Ask different questions. The abortion-crime link revealed itself when Levitt thought to stop asking what made crime fall and try asking why it had risen so much in the first place. That led him to justice system practices in the 1960s, which led him to a statistical understanding of which individuals were likeliest to commit crimes, and ultimately to the question of why a large segment of that population seemed to have vanished.
Don't mistake correlation for causality. Innovative policing and a drop in crime happened simultaneously, but data proved the one didn't cause the other. (Be mindful of the feudal king who, having learned disease was greatest in regions with the most doctors, figured that reducing doctors would reduce disease.)
Question conventional wisdom. An idea that is both easy to understand and a source of comfort (such as the credit quickly given to innovative policing for cutting crime) should be especially suspect.
Respect the complexity of incentives. "You can't imagine, says Levitt, "all the ways humans will connive to beat a system.
Employ data against cheating. Just as companies don't sufficiently capitalize on the data they have access to, they aren't exploiting what Levitt calls "opportunities to think about fraud or theft in their businesses.
'60s  bank_shots  causality  cheating  conventional_wisdom  correlations  data  data_driven  exhaust_data  Freakonomics  gaming_the_system  incentives  insights  justice_system  massive_data_sets  metadata  oversimplification  questions  skepticism  social_data  Steven_Levitt  theft  think_differently  white-collar_crime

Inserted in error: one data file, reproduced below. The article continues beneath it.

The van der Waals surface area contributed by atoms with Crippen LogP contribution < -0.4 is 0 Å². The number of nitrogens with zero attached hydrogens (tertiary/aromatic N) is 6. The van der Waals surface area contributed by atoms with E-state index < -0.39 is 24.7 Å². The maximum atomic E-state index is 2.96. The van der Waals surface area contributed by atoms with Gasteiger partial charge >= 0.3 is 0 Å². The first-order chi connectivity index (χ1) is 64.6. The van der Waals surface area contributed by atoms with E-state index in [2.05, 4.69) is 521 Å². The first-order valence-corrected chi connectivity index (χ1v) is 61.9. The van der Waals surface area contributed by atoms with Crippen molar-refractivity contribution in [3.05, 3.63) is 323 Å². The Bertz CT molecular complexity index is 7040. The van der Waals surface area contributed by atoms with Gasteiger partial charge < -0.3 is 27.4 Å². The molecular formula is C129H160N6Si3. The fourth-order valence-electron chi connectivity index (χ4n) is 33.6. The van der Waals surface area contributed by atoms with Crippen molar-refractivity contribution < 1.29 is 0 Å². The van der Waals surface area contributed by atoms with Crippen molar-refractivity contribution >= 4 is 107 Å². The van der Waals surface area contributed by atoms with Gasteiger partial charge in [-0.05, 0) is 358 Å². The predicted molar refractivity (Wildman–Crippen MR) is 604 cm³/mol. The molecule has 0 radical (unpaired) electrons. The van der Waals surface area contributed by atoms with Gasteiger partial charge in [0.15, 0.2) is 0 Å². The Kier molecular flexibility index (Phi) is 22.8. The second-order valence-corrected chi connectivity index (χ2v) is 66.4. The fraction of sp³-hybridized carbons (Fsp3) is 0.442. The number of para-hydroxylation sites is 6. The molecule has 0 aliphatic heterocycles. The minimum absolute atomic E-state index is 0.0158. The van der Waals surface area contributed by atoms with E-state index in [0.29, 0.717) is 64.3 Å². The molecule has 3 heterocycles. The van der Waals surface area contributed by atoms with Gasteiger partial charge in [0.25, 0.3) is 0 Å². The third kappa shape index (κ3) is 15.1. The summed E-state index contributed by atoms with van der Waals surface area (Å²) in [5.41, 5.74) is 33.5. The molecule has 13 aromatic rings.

january 2013 by jerryking
Striking a Balance Between Expertise, Wearing Many Hats -
April 30, 1996 | WSJ | By HAL LANCASTER.
Managers Must Balance Expertise and Generality.

SHOULD TODAY'S managers be generalists or specialists?

Generalists, says the conventional wisdom, because today's shrinking corporations are eliminating so many specialist functions. The people left are in charge of more employees and more departments, managing teams made up of various specialties. Besides, today's hot technological specialty can quickly become obsolete.

As usual, however, the conventional wisdom is an oversimplification. Most people in big companies still advance based on accomplishments in some area of expertise. And to keep up in fast-moving markets, companies often need even deeper levels of expertise than they once did.
Managing_Your_Career  Hal_Lancaster  generalists  specialists  oversimplification  expertise 
december 2012 by jerryking Living in the real world of finance
December 9, 2011 | G&M | by David Parkinson.
Both a scientist and financial guru, Emanuel Derman warns of relying on mathematical models to predict stock movements. As David Parkinson reports, investors should beware the wild card of human nature...Mr. Derman was in Toronto discussing his new book, Models. Behaving. Badly: Why Confusing Illusion With Reality Can Lead to Disaster, on Wall Street and in Life.

boundary_conditions  finance  quantitative  Wall_Street  Colleges_&_Universities  books  physics  models  mathematics  stockmarkets  biases  modelling  dangers  false_confidence  human_factor  stock_picking  illusions  oversimplification  in_the_real_world 
january 2012 by jerryking